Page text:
BROOKFIELD – For as long as she’s been a therapist, Janet Tomlinson has owned at least one horse.
She knows first-hand the healing properties horses, and other animals, can have on humans and is now sharing that with clients. Tomlinson has two co-therapists – Emme and Kallie – and offers programs through Healing through Horses in Brookfield.
“We call them co-therapists. They are sentient beings,” said Tomlinson, who has been a therapist for more than a decade. “Horses really can mirror our emotions. This is different than the day-to-day talk therapy, and I like that.
During her career as a therapist, Tomlinson learned about equine therapy and started thinking about offering it to her clients. She saw a program on a woman in Alberta doing this type of work and reached out to her.
“It’s always that case where there’s not enough time or money for training,” said Tomlinson. “I saw the program four years ago and said, “I have to do this.””
Tomlinson has taken certification courses through Equine Facilitated Wellness Canada. There are three different levels of training, all of which Tomlinson has worked through.
“(Equine therapy) isn’t as well known on the East Coast as it is Ontario-west. It’s a pretty new phenomenon. It’s a new concept that is unknown to many.”
Tomlinson said she and clients will focus on the horse’s behaviour, so they aren’t focusing solely on the client.
“It’s such a metamorphosis, how the horses mirror the issues that person is struggling with,” she said. “I find horses are very in-tune with our emotional presence. Depending on what the person is exhibiting in the emotional vein, the horse will move closer to them and pick up on their emotions.”
When a person is upset, said Tomlinson, a therapy horse offers comfort.
“They take a bit of the focus away from the client’s focus,” she added. “It always amazes me when they offer up something.”
The therapist says clients still benefit from talking, however many don’t trust other people while they will trust a horse.
“That is huge. When they trust a horse, they can begin to move to trust humans in their life again.”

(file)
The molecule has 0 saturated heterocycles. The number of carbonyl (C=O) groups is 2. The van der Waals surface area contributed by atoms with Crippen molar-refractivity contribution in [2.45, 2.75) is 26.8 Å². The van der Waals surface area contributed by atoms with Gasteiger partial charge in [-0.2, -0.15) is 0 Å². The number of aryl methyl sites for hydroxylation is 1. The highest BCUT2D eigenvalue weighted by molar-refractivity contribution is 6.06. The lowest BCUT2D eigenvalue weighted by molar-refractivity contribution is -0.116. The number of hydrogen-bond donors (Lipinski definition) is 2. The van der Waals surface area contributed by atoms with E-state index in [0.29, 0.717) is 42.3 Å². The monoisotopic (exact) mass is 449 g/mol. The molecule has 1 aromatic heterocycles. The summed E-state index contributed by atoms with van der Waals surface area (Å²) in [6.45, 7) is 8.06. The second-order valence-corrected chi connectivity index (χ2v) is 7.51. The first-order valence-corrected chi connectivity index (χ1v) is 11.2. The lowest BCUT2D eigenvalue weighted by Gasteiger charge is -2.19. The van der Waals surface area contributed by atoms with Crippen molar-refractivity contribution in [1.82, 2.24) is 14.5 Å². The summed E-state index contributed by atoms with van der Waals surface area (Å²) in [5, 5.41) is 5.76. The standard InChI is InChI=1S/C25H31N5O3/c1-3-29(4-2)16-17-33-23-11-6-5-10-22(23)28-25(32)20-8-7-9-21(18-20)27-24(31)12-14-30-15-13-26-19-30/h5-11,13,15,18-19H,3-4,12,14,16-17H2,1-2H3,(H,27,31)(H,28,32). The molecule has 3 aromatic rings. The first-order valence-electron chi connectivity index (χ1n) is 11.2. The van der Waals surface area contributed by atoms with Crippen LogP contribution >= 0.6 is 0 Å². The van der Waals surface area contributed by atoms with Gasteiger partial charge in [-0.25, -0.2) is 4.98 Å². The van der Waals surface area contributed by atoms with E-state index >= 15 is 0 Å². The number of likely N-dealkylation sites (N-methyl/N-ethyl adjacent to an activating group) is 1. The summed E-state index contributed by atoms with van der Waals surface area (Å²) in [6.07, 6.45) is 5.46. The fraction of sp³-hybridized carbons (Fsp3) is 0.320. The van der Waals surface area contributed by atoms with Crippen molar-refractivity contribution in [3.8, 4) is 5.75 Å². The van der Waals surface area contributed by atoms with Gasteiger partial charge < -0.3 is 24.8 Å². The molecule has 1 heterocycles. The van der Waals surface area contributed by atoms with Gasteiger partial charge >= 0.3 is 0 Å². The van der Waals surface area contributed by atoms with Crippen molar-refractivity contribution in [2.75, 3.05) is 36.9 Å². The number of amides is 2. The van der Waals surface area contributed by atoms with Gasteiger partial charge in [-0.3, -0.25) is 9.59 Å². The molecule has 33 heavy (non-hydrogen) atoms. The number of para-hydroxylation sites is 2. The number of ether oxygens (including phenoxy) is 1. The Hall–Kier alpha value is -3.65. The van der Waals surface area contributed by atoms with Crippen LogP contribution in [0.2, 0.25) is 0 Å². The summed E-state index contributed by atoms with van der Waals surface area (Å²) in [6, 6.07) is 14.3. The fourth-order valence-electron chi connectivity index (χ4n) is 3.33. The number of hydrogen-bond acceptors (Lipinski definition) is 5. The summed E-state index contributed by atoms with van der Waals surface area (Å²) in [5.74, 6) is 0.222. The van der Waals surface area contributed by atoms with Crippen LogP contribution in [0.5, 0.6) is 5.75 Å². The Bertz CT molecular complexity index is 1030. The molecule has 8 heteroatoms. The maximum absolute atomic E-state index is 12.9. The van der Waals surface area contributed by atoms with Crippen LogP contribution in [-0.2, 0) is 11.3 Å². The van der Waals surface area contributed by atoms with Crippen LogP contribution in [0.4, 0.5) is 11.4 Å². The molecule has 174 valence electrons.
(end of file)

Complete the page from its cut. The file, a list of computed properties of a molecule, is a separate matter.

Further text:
With horses in her life for so long, Tomlinson has “absolutely” seen the benefit of equine therapy.
“It’s one of those things I took for granted over the years,” she admitted. “But then I realized just how much they have given me. From grooming them to spending time with them. If there’s a day where I need a break, I will go out to the barn. Even that is comforting.”
While some clients may not always be talkative, Tomlinson said she’s found working with her co-therapists a little different than her other work.
“Clients are put more at ease a little better. For example, if they’re just grooming one of the horses, the client is distracted and they begin to open up a bit more,” she said.
With four horses on site, two are Tomlinson’s co-therapists at the moment. She said it’s important to know the horse’s background before determining if they’d make a good co-therapist.
Kallie, for example, came from Alberta and wasn’t handled well in her previous years.
“She really resonates with others with their own trauma,” Tomlinson said. “She’s been through her own trauma, she’s lost a set of twins, so she takes a lot of time to trust people.”
Tomlinson also has two other horses – Frank and Fiddich – who may eventually become co-therapists. On the property are also two dogs and two cats, all whom will mingle with clients as well.
Throughout the years, Tomlinson has worked with many clients with addictions and has found many also have mental health issues.
“A lot of that time, that includes PTSD (post-traumatic stress disorder) and they might be self-medicating,” said Tomlinson. “I’ve started seeing more and more of that. It’s becoming more prevalent – I’m not sure if it’s from their occupation and/or they are just being referred more.”
She said great work is being done with her regular practice when it comes to PTSD, as well as out in Alberta and the United States – not just with veterans, but others with PTSD.
On May 14, from 9 a.m. to noon, Tomlinson is offering an introduction to the benefits of equine facilitated therapy for first responders. Carol Marquis, from Saskatchewan, is joining her for the introduction.
“Some people get nervous walking into an office setting. Sometimes with PTSD, depending on the situation, there can be issues with trust, but they can often connect really well with a horse,” she said, adding she’s gotten great response so far on the introductory program from first responders.
“The program will be an introduction, to give them a better understanding of what it’s all about. If a first responder has an interest to carry on after that, they will know I’m here.”
For more information on all the programs offered at Healing through Horses, visit www.healingthroughhorses.ca, check out the Healing through Horses page on Facebook, or contact Janet Tomlinson at 902-890-3853 or email@example.com.
*Editor’s note: This story was published in the May edition of Hub Now with the incorrect phone number. It has been corrected in this version.